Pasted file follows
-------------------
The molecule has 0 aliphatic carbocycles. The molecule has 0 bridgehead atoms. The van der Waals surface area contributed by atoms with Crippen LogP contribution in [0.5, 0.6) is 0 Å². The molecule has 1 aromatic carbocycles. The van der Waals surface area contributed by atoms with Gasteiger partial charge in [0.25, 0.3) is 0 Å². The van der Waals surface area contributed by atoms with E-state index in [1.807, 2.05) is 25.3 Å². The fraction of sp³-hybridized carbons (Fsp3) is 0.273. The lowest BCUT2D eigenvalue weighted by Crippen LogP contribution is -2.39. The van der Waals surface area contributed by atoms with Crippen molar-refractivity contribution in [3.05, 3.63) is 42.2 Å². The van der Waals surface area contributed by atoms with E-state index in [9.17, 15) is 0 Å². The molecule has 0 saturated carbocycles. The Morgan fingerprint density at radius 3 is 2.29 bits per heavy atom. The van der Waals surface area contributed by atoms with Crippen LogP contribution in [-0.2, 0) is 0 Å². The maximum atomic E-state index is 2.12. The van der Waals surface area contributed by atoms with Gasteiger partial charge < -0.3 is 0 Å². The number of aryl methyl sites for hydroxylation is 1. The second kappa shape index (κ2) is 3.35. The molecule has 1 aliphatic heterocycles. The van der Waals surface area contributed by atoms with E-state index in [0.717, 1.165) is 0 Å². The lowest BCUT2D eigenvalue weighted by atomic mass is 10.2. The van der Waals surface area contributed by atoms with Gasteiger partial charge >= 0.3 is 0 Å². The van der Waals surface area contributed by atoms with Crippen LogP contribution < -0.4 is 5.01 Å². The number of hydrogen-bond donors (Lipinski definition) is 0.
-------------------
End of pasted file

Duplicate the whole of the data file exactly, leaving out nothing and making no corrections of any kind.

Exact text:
The molecule has 0 aliphatic carbocycles. The molecule has 0 bridgehead atoms. The van der Waals surface area contributed by atoms with Crippen LogP contribution in [0.5, 0.6) is 0 Å². The molecule has 1 aromatic carbocycles. The van der Waals surface area contributed by atoms with Gasteiger partial charge in [0.25, 0.3) is 0 Å². The van der Waals surface area contributed by atoms with E-state index in [1.807, 2.05) is 25.3 Å². The fraction of sp³-hybridized carbons (Fsp3) is 0.273. The lowest BCUT2D eigenvalue weighted by Crippen LogP contribution is -2.39. The van der Waals surface area contributed by atoms with Crippen molar-refractivity contribution in [3.05, 3.63) is 42.2 Å². The van der Waals surface area contributed by atoms with E-state index in [9.17, 15) is 0 Å². The molecule has 0 saturated carbocycles. The Morgan fingerprint density at radius 3 is 2.29 bits per heavy atom. The van der Waals surface area contributed by atoms with Crippen LogP contribution in [-0.2, 0) is 0 Å². The maximum atomic E-state index is 2.12. The van der Waals surface area contributed by atoms with Gasteiger partial charge < -0.3 is 0 Å². The number of aryl methyl sites for hydroxylation is 1. The second kappa shape index (κ2) is 3.35. The molecule has 1 aliphatic heterocycles. The van der Waals surface area contributed by atoms with E-state index in [0.717, 1.165) is 0 Å². The lowest BCUT2D eigenvalue weighted by atomic mass is 10.2. The van der Waals surface area contributed by atoms with Gasteiger partial charge >= 0.3 is 0 Å². The van der Waals surface area contributed by atoms with Crippen LogP contribution < -0.4 is 5.01 Å². The number of hydrogen-bond donors (Lipinski definition) is 0.